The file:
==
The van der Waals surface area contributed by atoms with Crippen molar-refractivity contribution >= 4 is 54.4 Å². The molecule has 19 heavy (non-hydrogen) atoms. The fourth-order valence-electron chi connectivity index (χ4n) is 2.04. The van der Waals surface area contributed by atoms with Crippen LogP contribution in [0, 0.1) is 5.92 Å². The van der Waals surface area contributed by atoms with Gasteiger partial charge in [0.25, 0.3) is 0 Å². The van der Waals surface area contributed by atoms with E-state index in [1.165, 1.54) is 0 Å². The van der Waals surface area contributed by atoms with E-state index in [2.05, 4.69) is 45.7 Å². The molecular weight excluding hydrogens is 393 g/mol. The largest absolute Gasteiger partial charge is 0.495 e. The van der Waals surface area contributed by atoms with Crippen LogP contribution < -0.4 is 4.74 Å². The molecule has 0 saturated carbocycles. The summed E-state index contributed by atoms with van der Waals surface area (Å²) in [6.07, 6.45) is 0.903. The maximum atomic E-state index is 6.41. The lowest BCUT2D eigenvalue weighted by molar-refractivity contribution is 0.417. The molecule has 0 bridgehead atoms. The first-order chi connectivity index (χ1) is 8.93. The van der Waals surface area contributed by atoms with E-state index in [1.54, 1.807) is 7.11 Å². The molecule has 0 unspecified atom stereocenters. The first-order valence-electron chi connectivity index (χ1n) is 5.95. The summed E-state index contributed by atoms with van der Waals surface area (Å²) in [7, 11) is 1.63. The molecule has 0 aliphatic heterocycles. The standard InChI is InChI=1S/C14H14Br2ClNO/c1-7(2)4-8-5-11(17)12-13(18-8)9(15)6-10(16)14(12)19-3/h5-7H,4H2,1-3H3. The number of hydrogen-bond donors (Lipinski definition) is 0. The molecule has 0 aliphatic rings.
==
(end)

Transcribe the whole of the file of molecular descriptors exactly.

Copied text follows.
The van der Waals surface area contributed by atoms with Crippen molar-refractivity contribution >= 4 is 54.4 Å². The molecule has 19 heavy (non-hydrogen) atoms. The fourth-order valence-electron chi connectivity index (χ4n) is 2.04. The van der Waals surface area contributed by atoms with Crippen LogP contribution in [0, 0.1) is 5.92 Å². The van der Waals surface area contributed by atoms with Gasteiger partial charge in [0.25, 0.3) is 0 Å². The van der Waals surface area contributed by atoms with E-state index in [1.165, 1.54) is 0 Å². The van der Waals surface area contributed by atoms with E-state index in [2.05, 4.69) is 45.7 Å². The molecular weight excluding hydrogens is 393 g/mol. The largest absolute Gasteiger partial charge is 0.495 e. The van der Waals surface area contributed by atoms with Crippen LogP contribution < -0.4 is 4.74 Å². The molecule has 0 saturated carbocycles. The summed E-state index contributed by atoms with van der Waals surface area (Å²) in [6.07, 6.45) is 0.903. The maximum atomic E-state index is 6.41. The lowest BCUT2D eigenvalue weighted by molar-refractivity contribution is 0.417. The molecule has 0 bridgehead atoms. The first-order chi connectivity index (χ1) is 8.93. The van der Waals surface area contributed by atoms with E-state index in [1.54, 1.807) is 7.11 Å². The molecule has 0 unspecified atom stereocenters. The first-order valence-electron chi connectivity index (χ1n) is 5.95. The summed E-state index contributed by atoms with van der Waals surface area (Å²) in [7, 11) is 1.63. The molecule has 0 aliphatic heterocycles. The standard InChI is InChI=1S/C14H14Br2ClNO/c1-7(2)4-8-5-11(17)12-13(18-8)9(15)6-10(16)14(12)19-3/h5-7H,4H2,1-3H3. The number of hydrogen-bond donors (Lipinski definition) is 0. The molecule has 0 aliphatic rings.